A new #LooksAtBooks post? How long has it been? This segment suffered over summer, when I was mostly reading trash that I didn’t want to admit to, but we’re back with a review of Eleanor Oliphant is Completely Fine.
This recent release proved popular online, with many readers praising its heart-warming portrayal of personal growth and sharp insights into modern loneliness and isolation.
My phone doesn’t ring often—it makes me jump when it does—and it’s usually people asking if I’ve been mis-sold Payment Protection Insurance. I whisper ‘I know where you live to them,’ and hang up the phone very, very gently.
There are moments of inspired phrasing and a refreshing matter-of-factness to prop this story up, but generally speaking, I wasn’t sold on it. Perhaps I was expecting something different, but I wasn’t entirely convinced by many of the characters, and found the protagonist more irritating than charmingly quirky… more thoughts below.
One of the big positives of this novel is the fact that it is so very British. The author, Gail Honeyman, is based in the UK and puts together a convincing but romanticised view of office life, Tesco Express, and shoddy public transport. The familiarity of the settings makes for a pleasant backdrop and adds a much-needed sense of realism to the novel.
The familiar setting and gentle language is an ineffective balm, however, to much of this book. The opening half of the novel drags by with an odd blend of mundane depictions of office work and lonely flats, and intermittent vicious commentary from the protagonist. Eleanor Oliphant’s ‘thing’ is social awkwardness and an open, sometimes aggressive, unwillingness to communicate with other people unless necessary. She works as the sole finance officer for a large graphic design company, allowing her a certain measure of solitude, but somehow manages to speak only to colleagues when necessary, to a newsagent on Fridays, and her mother via weekly phone call. She abjectly refuses to connect with the world around her and is dismissive of societal norms.
“Janey was planning a short engagement, she’d simpered, and so, of course, the inevitable collection for the wedding present would soon follow. Of all the compulsory financial contributions, that is the one that irks me most. Two people wander around John Lewis picking out lovely items for themselves, and then they make other people pay for them. It’s bare-faced effrontery. They choose things like plates, bowls and cutlery-I mean, what are they doing at the moment: shoveling food from packets into their mouths with their bare hands?”
Eleanor Oliphant is quirky and introverted to an unbelievable degree; a fusty refusal to get involved with break room chatter is one thing, but being unaware of the difference between mobile phones and computers is a step too far. The author sells Eleanor as a foppish, out-of-touch woman with high standards and a debilitating aloofness, but presumably she attended university sometime in the 2000s? She reads The Telegraph cover to cover every day and has enough cultural knowledge to complete the crossword, but has never heard of social media?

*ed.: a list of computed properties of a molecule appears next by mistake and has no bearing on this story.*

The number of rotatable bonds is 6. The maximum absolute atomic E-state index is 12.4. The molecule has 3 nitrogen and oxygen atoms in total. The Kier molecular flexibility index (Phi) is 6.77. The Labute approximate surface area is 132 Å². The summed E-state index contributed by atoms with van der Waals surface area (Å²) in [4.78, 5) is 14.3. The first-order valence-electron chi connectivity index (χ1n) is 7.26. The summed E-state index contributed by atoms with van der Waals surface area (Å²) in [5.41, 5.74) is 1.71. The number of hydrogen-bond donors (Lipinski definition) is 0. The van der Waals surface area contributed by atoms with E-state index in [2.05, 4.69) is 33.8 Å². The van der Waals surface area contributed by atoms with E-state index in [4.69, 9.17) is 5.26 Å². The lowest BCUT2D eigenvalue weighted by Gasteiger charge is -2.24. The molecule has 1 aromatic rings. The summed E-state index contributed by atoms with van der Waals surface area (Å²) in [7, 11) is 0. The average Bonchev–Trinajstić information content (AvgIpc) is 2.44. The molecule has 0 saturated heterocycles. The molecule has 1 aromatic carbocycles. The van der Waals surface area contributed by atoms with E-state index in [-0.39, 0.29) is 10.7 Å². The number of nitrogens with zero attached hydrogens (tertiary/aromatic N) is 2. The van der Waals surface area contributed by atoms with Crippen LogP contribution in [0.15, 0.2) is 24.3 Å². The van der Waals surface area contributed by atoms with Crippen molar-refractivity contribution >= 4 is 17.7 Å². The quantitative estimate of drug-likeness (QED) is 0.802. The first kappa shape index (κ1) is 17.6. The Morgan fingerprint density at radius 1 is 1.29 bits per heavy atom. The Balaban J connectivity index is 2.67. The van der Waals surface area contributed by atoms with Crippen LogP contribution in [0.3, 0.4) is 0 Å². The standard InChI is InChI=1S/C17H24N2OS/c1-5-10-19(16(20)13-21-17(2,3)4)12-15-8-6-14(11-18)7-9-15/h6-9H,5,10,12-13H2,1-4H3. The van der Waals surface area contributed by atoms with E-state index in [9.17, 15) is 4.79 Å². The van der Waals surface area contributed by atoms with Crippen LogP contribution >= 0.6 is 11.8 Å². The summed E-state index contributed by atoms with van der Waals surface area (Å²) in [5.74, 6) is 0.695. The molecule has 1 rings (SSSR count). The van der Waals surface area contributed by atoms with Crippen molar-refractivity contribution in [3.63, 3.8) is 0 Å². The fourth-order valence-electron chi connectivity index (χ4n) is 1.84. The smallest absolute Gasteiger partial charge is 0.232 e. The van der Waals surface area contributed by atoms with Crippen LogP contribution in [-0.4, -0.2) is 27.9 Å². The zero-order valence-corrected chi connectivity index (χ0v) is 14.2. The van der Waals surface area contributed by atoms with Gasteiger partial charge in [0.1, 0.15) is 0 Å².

The implausibility of her ‘quirks’ grated on me throughout, but the real problems arrive late in the book, when the plot starts to move. There is a touching portrayal of Eleanor’s tragic childhood, and the ‘twist’ ending is predictable but genuinely sad. The book’s depiction of therapy sessions and the difficulty of addressing mental health problems in one’s self is well portrayed and benefits from the ‘voicey’ narration. Her abusive childhood could very believably lead to a consciously sheltered adult life, and forms a cohesive core to the character. The ‘quirks’ and haughty language layer an unbelievable mask over the top.
The novel’s main plot is driven by Eleanor’s misadventures in moving out of her comfort zones in day-to-day life. She begins a tentative friendship with Raymond, the IT guy at work, makes more of an effort in her job, and eventually cuts down on the heavy drinking she had been doing at weekends. Towards the close of the book she ‘cuts ties’ with her abusive mother and attends therapy. However, this positive personal growth is overshadowed by Eleanor’s amazing fix-it visit to the hairdressers and the transformative power of begrudgingly buying heeled shoes.
“You’ve made me shiny, Laura,” I said. I tried to stop it, but a little tear ran down the side of my nose. I wiped it away with the back of my hand before it could dampen the ends of my new hair. “Thank you for making me shiny.”
Of course lots of people are cheered up by making an effort with their appearance, but these segments feel more like a big sticky-note from the author, who needed to point out when Eleanor’s personal growth was happening, just in case you missed it.
This could have been a really touching story about a lonely but interesting young woman struggling with the detached nature of modern life. It could have been a fascinating and moving portrayal of mental health problems that have gone long ignored. It could even have been a charming Eleanor-Gets-Her-Life-Together tale, a little bit Bridget Jones, or a more admin-based Legally Blonde. Instead, we get bits of everything; social awkwardness, mental health, British lifestyle and office culture, millennial isolation, all wrapped up in an unconvincing romance, with the gaps filled in by that endless stream of quirks.
Did I get this wrong? If you loved Eleanor Oliphant, leave me a comment below or hit the TSP social media (Facebook, Tumblr, or Twitter). If there’s a book you want to see reviewed, name it and I’ll get round to it soon.